| GEO World|
| Historic vote underway across America|
| Updated at: 0401 PST, Wednesday, November 05, 2008|
FLORIDA: All over the country, a record number of Americans are standing in lines today to vote for history as Democrat Barack Obama bids to become the first African American president and Republican John McCain attempts one more comeback in a career filled with them.
Obama, 47, voted early in his Chicago precinct, arriving with his wife, Michelle, and their two daughters soon after the polls opened. The Obamas filled out their ballots in adjoining booths, with daughters Malia and Sasha standing between them and sometimes yawning.
For almost everyone else, Election Day 2008 was anything but a yawn.
The Arizona senator left the polling place wearing a sticker on his right lapel that read, "I voted today."
McCain's running mate, Alaska Gov. Sarah Palin, stopped by a coffee shop in her hometown of Wasilla on her way to the polls. For TV cameras, she held up the local newspaper with a headline saying "Board Exonerates Palin," a reference to a state board's decision that Palin committed no ethical violation in firing the commissioner of state troopers. "Nice headline," said Palin, who if elected would become the first female vice president in U.S. history.
"It was exciting," she said after voting at Wasilla City Hall. She said she was glad to be home. "Forever I'm going to be Sarah from Alaska," she said, adding that being a local mayor is a "great training ground" for higher office, as it is the "most responsive" of any elected office.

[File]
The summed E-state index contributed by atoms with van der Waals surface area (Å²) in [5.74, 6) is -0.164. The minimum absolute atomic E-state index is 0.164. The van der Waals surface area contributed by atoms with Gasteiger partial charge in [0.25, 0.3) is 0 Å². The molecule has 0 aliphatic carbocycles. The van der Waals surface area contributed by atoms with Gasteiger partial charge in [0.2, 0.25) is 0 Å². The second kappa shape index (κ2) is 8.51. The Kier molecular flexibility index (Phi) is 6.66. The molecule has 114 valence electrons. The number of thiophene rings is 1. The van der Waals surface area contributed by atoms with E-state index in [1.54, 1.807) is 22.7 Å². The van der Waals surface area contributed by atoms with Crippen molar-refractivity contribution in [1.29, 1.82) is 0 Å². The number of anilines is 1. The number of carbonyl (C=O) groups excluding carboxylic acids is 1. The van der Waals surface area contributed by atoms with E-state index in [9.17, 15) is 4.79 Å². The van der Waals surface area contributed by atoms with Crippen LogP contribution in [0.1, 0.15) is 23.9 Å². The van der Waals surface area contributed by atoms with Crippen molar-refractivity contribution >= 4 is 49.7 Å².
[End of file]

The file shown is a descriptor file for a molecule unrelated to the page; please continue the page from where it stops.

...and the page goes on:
Obama, asked if he was feeling sentimental after an improbable two-year campaign that upset political expectations and overcame front-runner Hillary Rodham Clinton, said, "You know, I'm sure I will tonight -- that's when polls close. The journey ends, but voting with my daughters, that was a big deal." Obama quipped that he noticed that his wife "took a long time, though. I had to check to see who she was voting for."
Both candidates broke with tradition and campaigned on Election Day. Obama, ahead in national polls, made what his campaign called a "casual" stop in Indiana today and plans a massive outdoor rally tonight in front of the skyline of his hometown of Chicago.
Obama stopped in at the UAW Local 550 Union Hall in Indianapolis, converted for the day into an Obama call center. In the traditionally Republican state, volunteers were vying for Obama's attention. The calls soon started, with Obama taking some himself. He told a voter named Pam, "We just think right now what this country needs is some change, especially on the economy." He talked to another voter about his plan to make college more affordable. He asked a voter named Richard to "make sure to get everyone out."
McCain, who endured a seven-stop campaign odyssey Monday that saw him log more than 3,400 miles in the air, campaigned today in Colorado and New Mexico before going to Phoenix for his election night party at the Biltmore Hotel.
"We're going to work hard until the polls close," McCain told CBS News.
At rally in Grand Junction, Colo., McCain urged voters to ignore the pundits and the polls and turn out for him. "America is worth fighting for. Nothing is inevitable here," he said at his last rally.
Claiming that internal polls show the race here and in other Western states tightening in recent days, McCain broke with his usual Election Day tradition -- going to the movies -- to hunt for more votes, stopping in New Mexico as well as Colorado before returning to his home base of Arizona.
"I feel the momentum," he told several thousand supporters in Colorado. "I feel it, you feel it, and we're going to win the election."
With record turnout predicted, election officials braced for voting problems. Early in the day there were reports of malfunctioning voting machines in Virginia, Pennsylvania and Ohio and lost ballots at precincts in Florida's capital, Tallahassee. In Philadelphia, the McCain camp charged that Republican voters were being intimidated at the polls.